Note 8 — Income Taxes  – (continued)

Deferred income taxes under the liability method reflect the net tax effects of temporary differences between the carrying amounts of assets and liabilities for financial reporting purposes and the amounts used for income tax purposes. Components of the Company’s net deferred income tax asset and liability accounts were as follows at June 30:

   
  2012   2011
Net deferred tax asset – current:
                 
Inventory valuation reserve   $ 184,000     $ 305,000  
Allowance for uncollectible accounts     140,000       115,000  
Unicap     16,000       110,000  
Other, net     51,000       49,000  
Total   $ 391,000     $ 579,000  
Net deferred tax (liability) asset – noncurrent:
                 
Stock options and restricted stock   $ 275,000     $ 283,000  
Amortization of intangible assets     305,000       328,000  
Intangible assets acquired, net     (2,459,000 )      (2,772,000 ) 
Property, plant and equipment depreciation     (268,000 )      (173,000 ) 
Amortization of goodwill     (358,000 )      (326,000 ) 
Other, net     76,000       58,000  
Total   $ (2,429,000 )    $ (2,602,000 ) 

ASC 740, “Income Taxes,” requires the Company to review all open tax years in all tax jurisdictions to determine if there are any uncertain income tax positions that require recognition in the Company’s financial statements, including any penalties and interest, based on the “more-likely-than-not” criterion. Based on its review, the Company has concluded that there were no significant income tax positions that would require the recording of additional income taxes in the Company’s financial statements at June 30, 2012. There were no unallocated tax reserves at June 30, 2012. The Company’s federal income tax returns for fiscal years prior to 2008 are no longer subject to examination by the Internal Revenue Service.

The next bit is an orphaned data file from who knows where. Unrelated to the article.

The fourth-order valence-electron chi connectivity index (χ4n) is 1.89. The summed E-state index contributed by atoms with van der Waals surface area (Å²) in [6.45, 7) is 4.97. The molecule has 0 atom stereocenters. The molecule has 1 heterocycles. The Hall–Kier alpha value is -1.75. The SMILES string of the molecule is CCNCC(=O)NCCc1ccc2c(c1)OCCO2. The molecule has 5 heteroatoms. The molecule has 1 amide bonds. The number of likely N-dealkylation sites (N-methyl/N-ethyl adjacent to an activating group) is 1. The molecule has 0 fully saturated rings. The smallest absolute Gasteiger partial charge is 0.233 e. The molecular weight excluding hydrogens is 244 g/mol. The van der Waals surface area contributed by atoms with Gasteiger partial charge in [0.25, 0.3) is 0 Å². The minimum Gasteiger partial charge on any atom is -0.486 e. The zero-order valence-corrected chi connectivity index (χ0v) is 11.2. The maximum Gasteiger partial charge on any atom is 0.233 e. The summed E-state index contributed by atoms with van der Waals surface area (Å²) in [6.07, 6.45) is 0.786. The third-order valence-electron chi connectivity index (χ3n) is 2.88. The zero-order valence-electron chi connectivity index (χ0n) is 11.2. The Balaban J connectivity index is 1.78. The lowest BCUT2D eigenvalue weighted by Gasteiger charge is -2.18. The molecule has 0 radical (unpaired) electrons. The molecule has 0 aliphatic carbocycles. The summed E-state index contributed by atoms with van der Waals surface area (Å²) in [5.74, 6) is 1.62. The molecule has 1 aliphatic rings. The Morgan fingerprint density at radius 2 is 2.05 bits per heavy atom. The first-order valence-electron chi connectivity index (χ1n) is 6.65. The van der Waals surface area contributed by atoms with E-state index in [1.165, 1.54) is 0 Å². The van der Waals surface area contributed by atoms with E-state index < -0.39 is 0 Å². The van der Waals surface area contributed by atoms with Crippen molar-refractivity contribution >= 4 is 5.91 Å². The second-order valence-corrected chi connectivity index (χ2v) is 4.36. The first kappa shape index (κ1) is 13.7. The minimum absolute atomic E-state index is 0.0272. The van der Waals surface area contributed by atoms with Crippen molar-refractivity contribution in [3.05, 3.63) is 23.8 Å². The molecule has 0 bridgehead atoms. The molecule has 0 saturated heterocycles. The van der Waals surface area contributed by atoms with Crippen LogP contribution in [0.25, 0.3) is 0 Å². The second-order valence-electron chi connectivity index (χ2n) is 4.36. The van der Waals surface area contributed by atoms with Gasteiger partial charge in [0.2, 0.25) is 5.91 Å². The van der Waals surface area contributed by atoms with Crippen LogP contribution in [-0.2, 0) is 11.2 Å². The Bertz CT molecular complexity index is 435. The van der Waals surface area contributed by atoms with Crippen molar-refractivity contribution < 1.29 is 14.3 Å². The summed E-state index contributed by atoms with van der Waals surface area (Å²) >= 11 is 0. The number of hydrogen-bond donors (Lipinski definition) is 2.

Note 9 — Fair Value Measurements

Pursuant to the accounting guidance for fair value measurements, fair value is defined as the price the Company would receive to sell an asset or pay to transfer a liability in an orderly transaction with a market participant at the measurement date. When determining the fair value measurements for assets and liabilities, the Company considers the principal or most advantageous market in which the asset or liability would transact and considers assumptions that market participants would use when pricing the asset or liability.

Fair Value Hierarchy

Under fair value accounting guidance, there is a three-tier fair value hierarchy to prioritize the inputs used in measuring fair value. Observable inputs reflect market data obtained from independent sources, while unobservable inputs reflect management’s market assumptions.

The hierarchy gives the highest priority to quoted prices in active markets (Level 1) and the lowest priority to unobservable inputs (Level 3). The three levels are defined as follows:

Level 1 — Inputs to the valuation methodology are quoted market prices for identical assets or liabilities.
Level 2 — Inputs to the valuation methodology are other observable inputs, including quoted market prices for similar assets or liabilities and market-corroborated inputs.

F-17


 
 

BOLT TECHNOLOGY CORPORATION AND SUBSIDIARIES
 
NOTES TO CONSOLIDATED FINANCIAL STATEMENTS